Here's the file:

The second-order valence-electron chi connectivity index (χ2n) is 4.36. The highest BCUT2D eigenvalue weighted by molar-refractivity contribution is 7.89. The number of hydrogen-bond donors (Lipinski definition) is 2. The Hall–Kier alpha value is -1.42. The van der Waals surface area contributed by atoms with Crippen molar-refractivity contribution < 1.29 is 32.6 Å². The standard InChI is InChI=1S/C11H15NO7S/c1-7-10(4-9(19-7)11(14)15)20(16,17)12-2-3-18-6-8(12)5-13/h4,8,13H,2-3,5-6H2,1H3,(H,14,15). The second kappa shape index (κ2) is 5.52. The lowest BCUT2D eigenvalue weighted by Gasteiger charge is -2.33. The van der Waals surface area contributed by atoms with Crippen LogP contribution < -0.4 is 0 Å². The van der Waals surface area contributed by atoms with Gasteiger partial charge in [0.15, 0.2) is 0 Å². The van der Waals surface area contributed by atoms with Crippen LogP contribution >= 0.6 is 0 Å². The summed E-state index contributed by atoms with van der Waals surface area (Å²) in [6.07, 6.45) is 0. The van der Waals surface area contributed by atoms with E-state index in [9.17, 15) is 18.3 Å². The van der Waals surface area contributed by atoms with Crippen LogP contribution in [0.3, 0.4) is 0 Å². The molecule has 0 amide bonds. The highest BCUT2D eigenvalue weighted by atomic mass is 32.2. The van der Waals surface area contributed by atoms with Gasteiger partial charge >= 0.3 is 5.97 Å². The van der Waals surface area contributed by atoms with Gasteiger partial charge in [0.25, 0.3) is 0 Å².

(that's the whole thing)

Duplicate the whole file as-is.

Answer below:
The second-order valence-electron chi connectivity index (χ2n) is 4.36. The highest BCUT2D eigenvalue weighted by molar-refractivity contribution is 7.89. The number of hydrogen-bond donors (Lipinski definition) is 2. The Hall–Kier alpha value is -1.42. The van der Waals surface area contributed by atoms with Crippen molar-refractivity contribution < 1.29 is 32.6 Å². The standard InChI is InChI=1S/C11H15NO7S/c1-7-10(4-9(19-7)11(14)15)20(16,17)12-2-3-18-6-8(12)5-13/h4,8,13H,2-3,5-6H2,1H3,(H,14,15). The second kappa shape index (κ2) is 5.52. The lowest BCUT2D eigenvalue weighted by Gasteiger charge is -2.33. The van der Waals surface area contributed by atoms with Crippen LogP contribution < -0.4 is 0 Å². The van der Waals surface area contributed by atoms with Gasteiger partial charge in [0.15, 0.2) is 0 Å². The van der Waals surface area contributed by atoms with Crippen LogP contribution >= 0.6 is 0 Å². The summed E-state index contributed by atoms with van der Waals surface area (Å²) in [6.07, 6.45) is 0. The van der Waals surface area contributed by atoms with E-state index in [9.17, 15) is 18.3 Å². The van der Waals surface area contributed by atoms with Crippen LogP contribution in [0.3, 0.4) is 0 Å². The molecule has 0 amide bonds. The highest BCUT2D eigenvalue weighted by atomic mass is 32.2. The van der Waals surface area contributed by atoms with Gasteiger partial charge >= 0.3 is 5.97 Å². The van der Waals surface area contributed by atoms with Gasteiger partial charge in [0.25, 0.3) is 0 Å².